Monday, June 7, 2010

Nutritious Edible Flowers to Eat

Flower cookery has been traced at Roman times, and to the Chinese, Middle Eastern, Greek and Indian cultures. Edible flowers were especially popular in the Victorian era during Queen Victoria's reign. Many cultures use flowers in their traditional cooking think of squash blossoms in Italian food and rose petals in Indian food. Adding flowers to your food can be a nice way to add color, flavor, and a little whimsy. Some are spicy, and some herbaceous, while others are floral and fragrant. The range is pretty surprising.

It’s not uncommon to see flower petals used in salads, teas, and as garnish for desserts, but they inspire creative uses as well roll spicy ones (like chive blossoms) into handmade pasta dough, incorporate floral ones into homemade ice cream, pickle flower buds (like nasturtium) to make ersatz capers, use them to make a floral simple syrup for use in lemonade or cocktails. The secret to success when using edible flowers is to keep the dish simple, do not add to many other flavors that will over power the delicate taste of the flower.

Eating flowers safely
Certain flowers have been shown to contain important nutrients. Others are poisonous. If you have varicose veins or hemorrhoids, or any kind of circulatory problem, pay close attention on it and follow the tips for eating flowers safely.
  • Eat flowers you know to be fresh and delicate if you are unsure, consult a reference book on edible flowers and plants.
  • Eat flowers you have grown by yourself, or know to be safe for eating. Flowers from the florist or nursery have possibly been treated with pesticide or other chemicals.
  • Do not eat roadside flowers or those picked in public parks. Both may have been treated with pesticide or herbicide, and roadside flowers may be polluted by car exhaust
  • Eat just the petals, and remove pistils and stamens before eating.
  • If you suffer from allergies, introduce edible flowers gradually, as they may worsen allergies.
  • To keep flowers fresh, place them on wet paper towels and refrigerate in an airtight container. Some will last up to 10 days this way. Ice water can invigorate limp flowers.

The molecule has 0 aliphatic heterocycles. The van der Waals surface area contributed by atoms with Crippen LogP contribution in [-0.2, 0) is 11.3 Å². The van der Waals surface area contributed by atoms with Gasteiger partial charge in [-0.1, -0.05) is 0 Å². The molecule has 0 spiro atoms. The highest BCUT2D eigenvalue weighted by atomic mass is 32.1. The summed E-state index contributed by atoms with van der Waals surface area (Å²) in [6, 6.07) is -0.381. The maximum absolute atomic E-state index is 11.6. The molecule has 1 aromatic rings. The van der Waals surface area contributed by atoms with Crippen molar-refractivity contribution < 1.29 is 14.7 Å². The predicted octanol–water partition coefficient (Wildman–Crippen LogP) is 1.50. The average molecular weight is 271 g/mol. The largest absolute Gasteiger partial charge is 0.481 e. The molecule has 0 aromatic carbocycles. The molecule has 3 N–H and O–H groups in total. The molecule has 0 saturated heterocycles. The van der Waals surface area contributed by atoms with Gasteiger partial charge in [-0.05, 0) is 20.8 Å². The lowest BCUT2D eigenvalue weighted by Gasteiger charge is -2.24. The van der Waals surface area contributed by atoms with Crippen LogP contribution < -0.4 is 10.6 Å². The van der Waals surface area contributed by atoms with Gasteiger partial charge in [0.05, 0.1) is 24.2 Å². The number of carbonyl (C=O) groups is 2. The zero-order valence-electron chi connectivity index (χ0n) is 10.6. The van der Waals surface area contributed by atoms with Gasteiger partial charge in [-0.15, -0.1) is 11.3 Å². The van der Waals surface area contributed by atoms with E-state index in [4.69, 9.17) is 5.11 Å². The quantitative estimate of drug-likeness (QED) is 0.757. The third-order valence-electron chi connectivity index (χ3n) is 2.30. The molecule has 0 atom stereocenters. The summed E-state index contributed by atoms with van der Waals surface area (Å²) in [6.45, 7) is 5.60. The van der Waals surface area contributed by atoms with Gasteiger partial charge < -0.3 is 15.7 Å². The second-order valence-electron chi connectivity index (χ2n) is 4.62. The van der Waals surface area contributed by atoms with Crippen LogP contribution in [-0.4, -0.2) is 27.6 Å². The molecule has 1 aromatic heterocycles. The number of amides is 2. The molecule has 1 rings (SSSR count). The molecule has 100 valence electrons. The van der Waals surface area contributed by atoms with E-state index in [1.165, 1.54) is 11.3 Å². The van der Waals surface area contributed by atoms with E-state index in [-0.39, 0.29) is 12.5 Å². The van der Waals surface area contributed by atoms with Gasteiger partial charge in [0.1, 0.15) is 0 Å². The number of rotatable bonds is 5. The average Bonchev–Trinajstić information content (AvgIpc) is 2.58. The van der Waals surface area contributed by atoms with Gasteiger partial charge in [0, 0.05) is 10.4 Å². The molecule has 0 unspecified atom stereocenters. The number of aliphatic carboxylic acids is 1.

Some of the edible flowers to eat
Calendula / Marigold
A great flower for eating, calendula blossoms are peppery, tangy, and spicy–and their vibrant golden color adds dash to any dish.

Carnations / Dianthus
Petals are sweet, once trimmed away from the base. The blossoms taste like their sweet, perfumed aroma.

A little bitter, mums come in a rainbow of colors and a range of flavors range from peppery to pungent. Use only the petals.

Citrus (orange, lemon, lime, grapefruit, kumquat)
Citrus blossoms are sweet and highly-scented. Use frugally or they will over-perfume a dish.

Famously used in hibiscus tea, the vibrant cranberry flavor is tart and can be used sparingly.

These super-fragrant blooms are used in tea; you can also use them in sweet dishes, but sparingly.

Sweet, spicy, and perfumed, the flowers are a great addition to both savory and sweet dishes.

The blooms are pungent, but the floral citrusy aroma translates to its flavor as well.

The flowers are surprise minty. Their intensity varies among varieties.

One of the most popular edible flowers, nasturtium blossoms are brilliantly colored with a sweet, floral flavor bursting with a spicy pepper finish. When the flowers go to seed, the seed pod is a marvel of sweet and spicy. You can stuff flowers, add leaves to salads, pickle buds like capers, and garnish to your heart’s content.

Remove the white, bitter base and the remaining petals have a strongly perfumed flavor perfect for floating in drinks or scattering across desserts, and for a variety of jams. All roses are edible, with flavor more pronounced in darker varieties.

Flowers taste like a milder version of the herb; nice used as a garnish on dishes that incorporate rosemary.

Squash and Pumpkin
Blossoms from both are wonderful vehicles for stuffing, each having a slight squash flavor. Remove stamens before using.

Petals can be eaten, the bud steamed like an artichoke.